Borderlands (Zev Berman, 2007): 6.5/10

The Magic Flute (Ingmar Bergman, 1975): 7/10

La Guerre Est Finie (Alain Resnais, 1966): 7/10

Speed Racer (The Wachowski Brothers, 2008): 8/10


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Sunday, December 02, 2007

Fast Food Nation (Richard Linklater, 2006)




Fast Food Nation, the book published in 2001, is one of my all-time favorites. I think Eric Schlosser is a great writer in the tradition of the Upton Sinclair school of muck-raking. So I was intrigued about Richard Linklater's adaptation of the book (the screenplay was written by Schlosser and Linklater together) as a fictional story, rather than a non-fictional documentary. While there are the foreseeable problems, this is a pretty effective movie with some really strong performances.

There are about five stories in the film, all revolving around the Mickey's restaurant and the products that go into making their new Big One burger. Greg Kinnear is the Mickey's executive who came up with the Big One, and who is now assigned to go to the meat packing plant where the Big One patties are made to investigate the high percentage of, ahem, fecal matter in the meat. Amber (Ashley Johnson) is a high schooler who has to work at Mickey's to support herself and her mother, but who undergoes a crisis of conscience when she learns facts about the environmental and humanitarian effects of Mickey's. Catalina Sandino Moreno, Wilmer Valderrama, and Ana Claudia Talancon are Mexicans who recently illegally crossed the border and thus are forced to work in the meat packing plant, and also get involved with meth and sexual harrassment on the part of the girls' manager at the plant. So there are plenty of social issues to be dealt with in the film, and sometimes it does feel like the movie is overstuffed with Schlosser's pet causes. Some smaller characters, such as Ethan Hawke as Amber's uncle and Kris Kristofferson as a rancher who shows Greg Kinnear the darker side of the meat packing industry, are used as mouthpieces to get the facts about these issues across through vaguely awkward monologues.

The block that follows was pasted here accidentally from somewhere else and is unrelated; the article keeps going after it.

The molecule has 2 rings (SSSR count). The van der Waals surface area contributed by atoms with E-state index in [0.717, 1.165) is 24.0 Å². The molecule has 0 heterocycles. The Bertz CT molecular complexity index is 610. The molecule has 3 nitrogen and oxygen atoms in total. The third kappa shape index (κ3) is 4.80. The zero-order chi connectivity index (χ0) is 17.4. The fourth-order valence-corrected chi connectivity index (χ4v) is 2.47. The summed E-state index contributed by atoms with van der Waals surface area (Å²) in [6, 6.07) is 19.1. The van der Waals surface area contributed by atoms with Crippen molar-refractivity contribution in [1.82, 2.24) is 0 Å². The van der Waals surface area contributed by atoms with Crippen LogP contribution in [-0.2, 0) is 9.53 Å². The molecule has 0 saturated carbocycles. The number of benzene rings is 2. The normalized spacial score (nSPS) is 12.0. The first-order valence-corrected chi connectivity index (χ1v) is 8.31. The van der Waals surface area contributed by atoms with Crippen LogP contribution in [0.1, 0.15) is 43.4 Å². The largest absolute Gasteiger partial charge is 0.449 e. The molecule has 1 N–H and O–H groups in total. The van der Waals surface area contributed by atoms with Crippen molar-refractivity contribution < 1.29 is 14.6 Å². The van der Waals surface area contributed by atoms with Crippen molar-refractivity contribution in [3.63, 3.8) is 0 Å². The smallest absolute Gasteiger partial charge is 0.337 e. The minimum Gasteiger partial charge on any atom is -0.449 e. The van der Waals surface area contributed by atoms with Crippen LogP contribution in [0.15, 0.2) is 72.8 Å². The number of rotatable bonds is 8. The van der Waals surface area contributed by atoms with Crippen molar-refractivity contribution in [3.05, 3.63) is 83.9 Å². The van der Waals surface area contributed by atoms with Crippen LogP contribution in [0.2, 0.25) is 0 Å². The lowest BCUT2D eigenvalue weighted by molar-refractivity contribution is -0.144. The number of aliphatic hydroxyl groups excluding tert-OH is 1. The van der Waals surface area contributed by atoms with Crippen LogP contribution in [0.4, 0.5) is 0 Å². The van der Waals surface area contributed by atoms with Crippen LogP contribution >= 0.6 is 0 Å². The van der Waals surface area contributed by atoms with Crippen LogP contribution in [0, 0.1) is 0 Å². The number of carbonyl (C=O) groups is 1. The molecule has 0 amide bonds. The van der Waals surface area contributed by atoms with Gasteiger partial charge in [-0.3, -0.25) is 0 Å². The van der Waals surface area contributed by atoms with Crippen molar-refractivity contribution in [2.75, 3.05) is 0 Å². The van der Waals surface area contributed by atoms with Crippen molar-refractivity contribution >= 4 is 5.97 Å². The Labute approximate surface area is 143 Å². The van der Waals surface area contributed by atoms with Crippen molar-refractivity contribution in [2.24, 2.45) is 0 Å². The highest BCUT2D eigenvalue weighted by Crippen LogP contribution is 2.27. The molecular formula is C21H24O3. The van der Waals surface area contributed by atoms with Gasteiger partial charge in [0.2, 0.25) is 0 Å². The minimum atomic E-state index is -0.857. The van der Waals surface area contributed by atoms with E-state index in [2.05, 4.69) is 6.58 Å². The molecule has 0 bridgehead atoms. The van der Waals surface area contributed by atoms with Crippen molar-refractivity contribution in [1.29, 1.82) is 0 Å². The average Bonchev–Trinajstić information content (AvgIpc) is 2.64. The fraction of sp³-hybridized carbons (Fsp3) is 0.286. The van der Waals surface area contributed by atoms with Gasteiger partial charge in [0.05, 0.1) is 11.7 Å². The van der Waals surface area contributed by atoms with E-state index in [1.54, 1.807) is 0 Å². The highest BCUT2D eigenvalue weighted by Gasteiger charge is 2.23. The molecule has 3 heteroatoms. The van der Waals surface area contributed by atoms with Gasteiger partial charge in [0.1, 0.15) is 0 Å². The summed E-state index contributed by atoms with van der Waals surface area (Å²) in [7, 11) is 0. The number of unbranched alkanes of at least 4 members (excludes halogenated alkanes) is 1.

But Johnson and Moreno especially give great performances as young women who are in similar, yet widely divergent situations: both need the jobs that they have to support themselves, even though they hate them. The interesting part of the film comes when Johnson can quit her job, while Moreno can't. In this way, it's a liberal fairy tale and nightmare, all at once: the upper/middle-class whites (Johnson, Kinnear) can afford to speak their consciences, even though it means losing their jobs, but the illegal immigrants are without a voice in this country, even though their jobs might be infinitely more dangerous and ethically wrong.

The IMDB boards are, predictably, crazy over this film - vegans vs. meat eaters, left vs. right, all over the map, people are fighting about this film. While some call this film liberal propaganda, I think it's a refreshing, fictional film that forces us to take a closer look at what we eat and what the cost is. But during the cow slaughterhouse scenes (and all the discussion of the shit in meat), all I could think was I'm so glad I'm a vegetarian.

7/10

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Comments on "Fast Food Nation (Richard Linklater, 2006)"

 

Anonymous patrick said ... (4:53 PM) : 

just saw Fast Food Nation, it's an impactful flick to say the least... earlier today i passed up a sausage mcmuffin because of it. Evidently it is worth passing up fast food for more than health reasons.

 

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